Good thing our worms are now safely in our basement! I need to find a more permanent spot for them down there, but for now they are at least out of the cold.
Wiggly Field is a go!
We are officially vermicomposting! My sister brought over the bins this morning and helped me get set up. The system we’re using is the Worm Factory 3 Tray Composter. The idea is that you add food scraps to the top tray while the worms munch in the tray below. As you fill up the trays, you add more on top and as the worms finish eating they climb up into the next tray and you can remove the bottom one and use it as compost. Additionally, it has a spigot in the bottom to collect so called “Worm Tea” that you can spray directly on your plants.
Here’s what the empty composter looks like
We started off by tearing up a paper bag and dampening it, then mixing it with some soil from our garden and a little bit of potting soil. This provides the worms with some bedding. We probably could have shredded the paper a little finer–in the future we’ll probably use a paper shredder–but this should work for now.
Next up was getting the worms! I called this morning and arranged to pick up half a pound of red wigglers from Pistils Nursery and they harvested them for me from their own worm bin.
These went into the bin on top of the bedding along with the soil they came in.
On top of them, I added about a pound of food scraps that we had from our kitchen. I put them through the food processor before adding them, since worms like to eat things that are a little smaller. I also tore up the newspaper that they were transported in for some fiber. Again, probably should have shredded it, but oh well.
From there, I put the top on and let the worms go to work! The whole project took about an hour and I’m looking forward to getting some great compost and worm tea from these guys in the coming months.
So I am not the best blogger, or really the best gardener. I do, however, LOVE food, especially really great vegetables. So with that in mind, I am getting on my workboots and getting out in the dirt! I’ve decided to participate in the Urban Farm Handbook Challenge this year to keep me motivated and on track, both for blogging and for gardening.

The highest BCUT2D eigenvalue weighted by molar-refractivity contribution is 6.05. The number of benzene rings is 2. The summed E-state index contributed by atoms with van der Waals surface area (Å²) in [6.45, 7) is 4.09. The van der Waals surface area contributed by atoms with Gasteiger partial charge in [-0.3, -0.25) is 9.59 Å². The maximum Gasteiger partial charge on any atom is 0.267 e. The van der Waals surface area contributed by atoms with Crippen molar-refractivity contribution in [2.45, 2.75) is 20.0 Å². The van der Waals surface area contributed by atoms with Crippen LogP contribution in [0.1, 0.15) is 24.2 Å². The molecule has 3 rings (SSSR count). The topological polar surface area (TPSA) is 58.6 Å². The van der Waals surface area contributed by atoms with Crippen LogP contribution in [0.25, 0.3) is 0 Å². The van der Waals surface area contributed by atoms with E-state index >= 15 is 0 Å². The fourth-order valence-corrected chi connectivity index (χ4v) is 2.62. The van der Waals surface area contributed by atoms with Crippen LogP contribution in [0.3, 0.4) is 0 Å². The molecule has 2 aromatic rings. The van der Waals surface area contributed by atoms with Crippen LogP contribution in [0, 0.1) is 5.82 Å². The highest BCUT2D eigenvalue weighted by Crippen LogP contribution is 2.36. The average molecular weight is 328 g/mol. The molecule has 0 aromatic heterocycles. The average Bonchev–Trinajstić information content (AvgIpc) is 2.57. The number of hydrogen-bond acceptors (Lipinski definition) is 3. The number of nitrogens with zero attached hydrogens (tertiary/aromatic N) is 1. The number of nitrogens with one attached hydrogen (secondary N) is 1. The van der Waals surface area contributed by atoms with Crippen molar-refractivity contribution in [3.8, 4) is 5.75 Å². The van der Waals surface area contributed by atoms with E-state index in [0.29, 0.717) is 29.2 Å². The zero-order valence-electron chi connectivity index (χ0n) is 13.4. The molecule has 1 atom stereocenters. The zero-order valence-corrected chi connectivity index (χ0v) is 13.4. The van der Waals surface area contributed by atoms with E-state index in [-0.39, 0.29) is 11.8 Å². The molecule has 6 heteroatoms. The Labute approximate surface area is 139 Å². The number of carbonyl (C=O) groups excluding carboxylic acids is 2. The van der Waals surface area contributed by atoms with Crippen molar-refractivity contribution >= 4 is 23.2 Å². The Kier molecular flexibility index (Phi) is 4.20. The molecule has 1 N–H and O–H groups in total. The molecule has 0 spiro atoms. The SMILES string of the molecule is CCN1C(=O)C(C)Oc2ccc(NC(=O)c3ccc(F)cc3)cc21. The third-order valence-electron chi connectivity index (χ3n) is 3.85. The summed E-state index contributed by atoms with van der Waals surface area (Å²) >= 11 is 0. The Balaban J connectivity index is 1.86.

Month 1 is February, which yes, ends tomorrow. Luckily, before I even found out about the challenge, I was working on it! The challenge for this month is soil building and we have some things in the works.
Here in the Pacific Northwest, we are blessed to have some really fertile soil. However, composting and providing nutrients to the plants you’re growing is still really important. Currently we have a sort of haphazard compost pile that is really more just a spot for us to pile chicken droppings. I think we can probably do better. I am liking the idea of building a couple of compost bins that we can put over by the chicken coop and throw yard waste into.
Also, on Wednesday we’re picking up some red worms so that we can start worm composting most of our kitchen scraps. We have the set of trays to put them in and we certainly go through enough stuff in the kitchen! I am super excited about that. Our city does residential food scrap composting, but I think between giving scraps to the chickens and the worms, we should be minimizing our output.
Speaking of the chickens, we had quite the scare this week! On Sunday night one of our hens, Lady Cluckerpants, didn’t come back to the coop. I spent an hour searching for her and when she didn’t come home yesterday morning, either, I thought she was gone for good. Amazingly, one of our neighbors found her on the other side of our hill, lost and thirsty. She took her to one of our other neighbor’s houses since she knew they had layers. Our neighbors knew we were missing one and now Lady Cluckerpants is home safe with the rest of the flock. I am so grateful to everyone involved!
And finally, the sauerkraut I posted about the other week is coming out awesome! We had a bowl of it a couple of days ago and it is tasting delicious. Yum!